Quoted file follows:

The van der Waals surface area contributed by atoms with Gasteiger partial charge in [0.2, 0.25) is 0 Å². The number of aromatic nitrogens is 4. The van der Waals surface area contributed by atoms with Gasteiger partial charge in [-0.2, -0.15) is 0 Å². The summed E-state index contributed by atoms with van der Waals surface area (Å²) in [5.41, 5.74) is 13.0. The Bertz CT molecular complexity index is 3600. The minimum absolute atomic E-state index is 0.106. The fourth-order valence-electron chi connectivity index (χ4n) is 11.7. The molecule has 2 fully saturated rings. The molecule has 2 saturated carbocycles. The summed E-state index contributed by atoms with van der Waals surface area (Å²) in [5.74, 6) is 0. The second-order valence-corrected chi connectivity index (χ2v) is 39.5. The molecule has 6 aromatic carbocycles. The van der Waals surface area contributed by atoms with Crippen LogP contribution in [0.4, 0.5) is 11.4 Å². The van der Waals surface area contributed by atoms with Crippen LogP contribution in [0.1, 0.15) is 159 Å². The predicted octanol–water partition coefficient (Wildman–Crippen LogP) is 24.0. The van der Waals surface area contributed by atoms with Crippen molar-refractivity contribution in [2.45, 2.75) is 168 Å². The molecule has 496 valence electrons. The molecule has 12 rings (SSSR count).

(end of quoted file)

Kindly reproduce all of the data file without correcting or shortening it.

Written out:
The van der Waals surface area contributed by atoms with Gasteiger partial charge in [0.2, 0.25) is 0 Å². The number of aromatic nitrogens is 4. The van der Waals surface area contributed by atoms with Gasteiger partial charge in [-0.2, -0.15) is 0 Å². The summed E-state index contributed by atoms with van der Waals surface area (Å²) in [5.41, 5.74) is 13.0. The Bertz CT molecular complexity index is 3600. The minimum absolute atomic E-state index is 0.106. The fourth-order valence-electron chi connectivity index (χ4n) is 11.7. The molecule has 2 fully saturated rings. The molecule has 2 saturated carbocycles. The summed E-state index contributed by atoms with van der Waals surface area (Å²) in [5.74, 6) is 0. The second-order valence-corrected chi connectivity index (χ2v) is 39.5. The molecule has 6 aromatic carbocycles. The van der Waals surface area contributed by atoms with Crippen LogP contribution in [0.4, 0.5) is 11.4 Å². The van der Waals surface area contributed by atoms with Crippen LogP contribution in [0.1, 0.15) is 159 Å². The predicted octanol–water partition coefficient (Wildman–Crippen LogP) is 24.0. The van der Waals surface area contributed by atoms with Crippen molar-refractivity contribution in [2.45, 2.75) is 168 Å². The molecule has 496 valence electrons. The molecule has 12 rings (SSSR count).